The preferred mode of text entry is via the pronunciations of the words in a sentence, so that your typing is similar to typing English, where you concentrate on what and how you are trying to say something, rather than trying to remember a word or, worse, the mechanics of entering it into the computer.

Input Methods

Smart Characters offers two basic internal methods for entering Chinese characters, lookup On Request, and Incremental Match, and the ability to install and use native front end processors that you may be familiar with already. On request is the simplest method to use. Type a pronunciation, press a key, and pick the correct hanzi. Incremental match creates a list as you type, and has a variety of preference options to control the list format and location, and the keys used to select from the list, to begin new words, etc. Separate front end processors for native speakers sometimes go a step further and convert entire sentences typed in pinyin or bopomofo to hanzi automatically in the background as you type. After every sentence or so, you go back and correct the errors in hanzi selection made by the FEP. For experienced and fluent users, this method is quite fast, nearly half the speed of typing English. We will start by demonstrating the on request method:

Try the Word Dictionary First

When converting a word, try the word and phrase dictionary search first. This method begins by searching your user dictionary(4- 7). If you cannot find the entry, you must convert syllable by syllable, as in the first examples above. After doing so, you should add gloss annotations, then consider adding the word to your user dictionary and possibly to your dynamic glossary(4- 6). Use the word and phrase dictionary to enter the next sentence: You can insert glosses into the text at the same time as you enter Chinese characters.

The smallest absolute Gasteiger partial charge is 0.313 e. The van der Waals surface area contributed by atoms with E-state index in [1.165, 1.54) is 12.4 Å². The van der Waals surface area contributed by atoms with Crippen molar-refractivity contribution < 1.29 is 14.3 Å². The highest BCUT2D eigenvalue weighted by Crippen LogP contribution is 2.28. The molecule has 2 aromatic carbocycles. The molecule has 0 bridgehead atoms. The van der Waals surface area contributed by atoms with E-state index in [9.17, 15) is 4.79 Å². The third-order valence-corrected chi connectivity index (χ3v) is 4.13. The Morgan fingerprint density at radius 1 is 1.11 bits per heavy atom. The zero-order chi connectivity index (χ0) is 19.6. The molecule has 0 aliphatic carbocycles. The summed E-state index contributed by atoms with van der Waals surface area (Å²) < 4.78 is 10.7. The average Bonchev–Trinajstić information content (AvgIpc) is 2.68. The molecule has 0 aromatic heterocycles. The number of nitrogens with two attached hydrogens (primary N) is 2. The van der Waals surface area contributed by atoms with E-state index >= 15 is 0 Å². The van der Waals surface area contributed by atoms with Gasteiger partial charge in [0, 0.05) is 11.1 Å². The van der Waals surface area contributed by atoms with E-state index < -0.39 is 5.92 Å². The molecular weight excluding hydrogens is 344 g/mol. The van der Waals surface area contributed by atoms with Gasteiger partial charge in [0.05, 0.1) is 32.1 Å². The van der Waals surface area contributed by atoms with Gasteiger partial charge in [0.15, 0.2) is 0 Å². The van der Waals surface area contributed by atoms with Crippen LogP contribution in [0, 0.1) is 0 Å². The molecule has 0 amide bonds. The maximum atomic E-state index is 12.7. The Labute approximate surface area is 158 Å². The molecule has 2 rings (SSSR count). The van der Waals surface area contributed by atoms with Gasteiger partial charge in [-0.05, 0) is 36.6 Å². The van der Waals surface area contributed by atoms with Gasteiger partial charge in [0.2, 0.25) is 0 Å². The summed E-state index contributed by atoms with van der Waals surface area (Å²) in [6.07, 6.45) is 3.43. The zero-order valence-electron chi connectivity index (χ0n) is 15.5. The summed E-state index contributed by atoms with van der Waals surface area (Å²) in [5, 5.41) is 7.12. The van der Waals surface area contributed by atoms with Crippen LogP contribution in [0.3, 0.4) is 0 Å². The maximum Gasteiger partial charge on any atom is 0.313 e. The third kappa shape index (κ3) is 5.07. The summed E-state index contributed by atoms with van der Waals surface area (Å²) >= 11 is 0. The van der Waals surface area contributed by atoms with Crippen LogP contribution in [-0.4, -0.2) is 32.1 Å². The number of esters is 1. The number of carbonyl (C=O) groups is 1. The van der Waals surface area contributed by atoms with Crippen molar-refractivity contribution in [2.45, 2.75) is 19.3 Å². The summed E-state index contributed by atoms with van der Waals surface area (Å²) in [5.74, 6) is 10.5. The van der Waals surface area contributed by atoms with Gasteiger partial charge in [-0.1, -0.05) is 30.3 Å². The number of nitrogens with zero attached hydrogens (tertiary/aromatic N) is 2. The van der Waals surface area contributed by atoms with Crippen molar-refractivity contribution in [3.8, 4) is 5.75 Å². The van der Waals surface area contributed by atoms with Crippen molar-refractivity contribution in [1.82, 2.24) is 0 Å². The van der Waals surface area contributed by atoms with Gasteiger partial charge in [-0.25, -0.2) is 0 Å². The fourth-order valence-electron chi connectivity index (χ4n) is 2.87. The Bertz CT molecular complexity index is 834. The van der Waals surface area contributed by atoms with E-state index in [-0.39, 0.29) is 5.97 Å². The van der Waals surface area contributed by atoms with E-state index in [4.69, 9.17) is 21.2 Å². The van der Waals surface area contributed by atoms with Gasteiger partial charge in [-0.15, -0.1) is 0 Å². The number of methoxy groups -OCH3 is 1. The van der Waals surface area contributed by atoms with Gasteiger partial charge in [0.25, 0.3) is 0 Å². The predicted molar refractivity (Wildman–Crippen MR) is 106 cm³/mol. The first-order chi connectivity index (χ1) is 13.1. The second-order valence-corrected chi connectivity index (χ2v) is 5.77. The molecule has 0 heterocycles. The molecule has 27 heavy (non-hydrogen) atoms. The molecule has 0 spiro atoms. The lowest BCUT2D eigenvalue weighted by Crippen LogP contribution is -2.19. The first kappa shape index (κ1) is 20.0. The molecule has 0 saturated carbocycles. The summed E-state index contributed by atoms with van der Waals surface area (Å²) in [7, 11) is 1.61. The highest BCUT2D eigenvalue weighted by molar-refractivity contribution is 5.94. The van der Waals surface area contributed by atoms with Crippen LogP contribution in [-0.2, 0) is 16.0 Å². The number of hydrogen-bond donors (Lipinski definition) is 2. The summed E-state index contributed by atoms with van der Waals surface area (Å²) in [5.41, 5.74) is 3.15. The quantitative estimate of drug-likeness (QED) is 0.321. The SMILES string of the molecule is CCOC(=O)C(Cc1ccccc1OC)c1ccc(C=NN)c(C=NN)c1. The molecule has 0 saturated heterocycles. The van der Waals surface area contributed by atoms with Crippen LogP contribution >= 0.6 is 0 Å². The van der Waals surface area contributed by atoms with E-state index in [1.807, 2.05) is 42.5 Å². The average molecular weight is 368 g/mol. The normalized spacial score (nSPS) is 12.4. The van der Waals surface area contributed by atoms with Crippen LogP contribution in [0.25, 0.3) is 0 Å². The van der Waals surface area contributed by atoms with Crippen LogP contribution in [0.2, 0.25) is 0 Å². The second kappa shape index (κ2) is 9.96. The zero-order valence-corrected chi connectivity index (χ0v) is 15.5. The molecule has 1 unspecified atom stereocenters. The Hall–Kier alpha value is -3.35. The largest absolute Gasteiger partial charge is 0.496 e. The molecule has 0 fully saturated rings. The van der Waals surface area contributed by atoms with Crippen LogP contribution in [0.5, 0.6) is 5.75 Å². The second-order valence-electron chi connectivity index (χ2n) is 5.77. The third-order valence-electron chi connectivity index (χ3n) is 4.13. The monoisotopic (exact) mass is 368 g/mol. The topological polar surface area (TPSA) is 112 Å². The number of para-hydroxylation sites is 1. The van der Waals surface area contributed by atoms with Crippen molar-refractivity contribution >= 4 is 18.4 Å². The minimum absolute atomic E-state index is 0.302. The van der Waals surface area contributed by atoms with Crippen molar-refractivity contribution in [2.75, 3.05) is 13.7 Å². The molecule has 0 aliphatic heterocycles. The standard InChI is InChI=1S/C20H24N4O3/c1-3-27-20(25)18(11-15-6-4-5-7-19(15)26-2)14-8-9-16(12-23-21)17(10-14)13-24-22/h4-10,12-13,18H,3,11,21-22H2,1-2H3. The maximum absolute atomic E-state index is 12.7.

Hand Entered Glosses Are Short

The example above shows Notes | Lines at 2 to illustrate that glosses can occupy several lines. However, the short glosses used in this example do not need more than 1 line. Most users prefer to conserve screen space by setting Notes | Lines to 1. On the other hand, the output of the translation programs such as the ScAnnotate Automatic Annotator(11- 2) includes sometimes lengthy glosses (e.g., United States Embassy, Beijing) into each word, requiring up to three lines for a clear display.

Use the Syllable Dictionaries Second

If you cannot find a word as a whole, look it up by its syllables. Go back and look up each syllable, starting from the beginning: Even though lun2 shows as four characters in the hidden characters window, it occupies only three characters on the screen because the tone marking has been combined with the vowel for the screen display.

Fishing for Tones

Although pressing RightShift+Space ignores the tone, you will save time by learning the correct tone. You can "fish" for the syllable by changing the tone and looking again. Here we will jump to the correct tone:

Make it a Word

Now that we have constructed a compound hanzi out of two syllables, we are inclined to move on to something else. However, consider adding word spacing to words and English annotations to words you create. Word spacing allows rapid word insertion point movement using Ctrl+Left and Ctrl+Right, and enables word selection by mouse double clicking, which is handy for drag and drop editing. Annotations help you or others less fluent read the text later. Further, consider adding the newly-annotated word to either your user dictionary(4- 7) or dynamic glossary(4- 6), or both, for rapid future lookup and participation in the query functions.